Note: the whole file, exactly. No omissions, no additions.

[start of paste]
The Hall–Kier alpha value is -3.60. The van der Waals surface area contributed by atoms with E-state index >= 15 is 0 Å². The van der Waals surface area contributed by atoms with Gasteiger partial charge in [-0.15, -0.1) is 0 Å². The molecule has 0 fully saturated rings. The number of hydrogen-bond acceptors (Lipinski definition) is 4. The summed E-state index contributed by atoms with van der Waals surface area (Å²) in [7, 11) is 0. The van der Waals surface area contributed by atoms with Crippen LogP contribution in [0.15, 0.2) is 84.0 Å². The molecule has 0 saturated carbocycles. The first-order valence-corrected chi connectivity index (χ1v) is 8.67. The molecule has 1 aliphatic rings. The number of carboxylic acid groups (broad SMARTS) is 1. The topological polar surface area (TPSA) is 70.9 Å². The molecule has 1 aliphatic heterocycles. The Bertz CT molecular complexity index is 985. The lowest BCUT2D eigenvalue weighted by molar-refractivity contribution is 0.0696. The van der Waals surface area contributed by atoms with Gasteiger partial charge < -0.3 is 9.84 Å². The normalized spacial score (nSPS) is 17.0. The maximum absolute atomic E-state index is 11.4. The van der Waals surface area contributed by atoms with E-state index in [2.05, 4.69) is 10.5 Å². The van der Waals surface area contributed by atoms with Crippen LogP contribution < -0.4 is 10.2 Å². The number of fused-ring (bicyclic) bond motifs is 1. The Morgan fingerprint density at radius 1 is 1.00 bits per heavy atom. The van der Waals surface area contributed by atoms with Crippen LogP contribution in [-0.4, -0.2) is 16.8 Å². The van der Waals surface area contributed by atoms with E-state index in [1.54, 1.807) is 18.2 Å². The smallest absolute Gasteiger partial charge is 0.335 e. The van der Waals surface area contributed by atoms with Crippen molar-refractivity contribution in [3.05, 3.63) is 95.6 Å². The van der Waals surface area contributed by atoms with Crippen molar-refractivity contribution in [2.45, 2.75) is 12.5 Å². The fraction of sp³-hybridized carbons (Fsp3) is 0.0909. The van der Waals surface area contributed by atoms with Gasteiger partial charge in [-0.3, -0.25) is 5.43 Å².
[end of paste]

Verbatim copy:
The Hall–Kier alpha value is -3.60. The van der Waals surface area contributed by atoms with E-state index >= 15 is 0 Å². The van der Waals surface area contributed by atoms with Gasteiger partial charge in [-0.15, -0.1) is 0 Å². The molecule has 0 fully saturated rings. The number of hydrogen-bond acceptors (Lipinski definition) is 4. The summed E-state index contributed by atoms with van der Waals surface area (Å²) in [7, 11) is 0. The van der Waals surface area contributed by atoms with Crippen LogP contribution in [0.15, 0.2) is 84.0 Å². The molecule has 0 saturated carbocycles. The first-order valence-corrected chi connectivity index (χ1v) is 8.67. The molecule has 1 aliphatic rings. The number of carboxylic acid groups (broad SMARTS) is 1. The topological polar surface area (TPSA) is 70.9 Å². The molecule has 1 aliphatic heterocycles. The Bertz CT molecular complexity index is 985. The lowest BCUT2D eigenvalue weighted by molar-refractivity contribution is 0.0696. The van der Waals surface area contributed by atoms with Gasteiger partial charge < -0.3 is 9.84 Å². The normalized spacial score (nSPS) is 17.0. The maximum absolute atomic E-state index is 11.4. The van der Waals surface area contributed by atoms with E-state index in [2.05, 4.69) is 10.5 Å². The van der Waals surface area contributed by atoms with Crippen LogP contribution < -0.4 is 10.2 Å². The number of fused-ring (bicyclic) bond motifs is 1. The Morgan fingerprint density at radius 1 is 1.00 bits per heavy atom. The van der Waals surface area contributed by atoms with Crippen LogP contribution in [-0.4, -0.2) is 16.8 Å². The van der Waals surface area contributed by atoms with E-state index in [1.54, 1.807) is 18.2 Å². The smallest absolute Gasteiger partial charge is 0.335 e. The van der Waals surface area contributed by atoms with Crippen molar-refractivity contribution in [3.05, 3.63) is 95.6 Å². The van der Waals surface area contributed by atoms with Crippen molar-refractivity contribution in [2.45, 2.75) is 12.5 Å². The fraction of sp³-hybridized carbons (Fsp3) is 0.0909. The van der Waals surface area contributed by atoms with Gasteiger partial charge in [-0.3, -0.25) is 5.43 Å².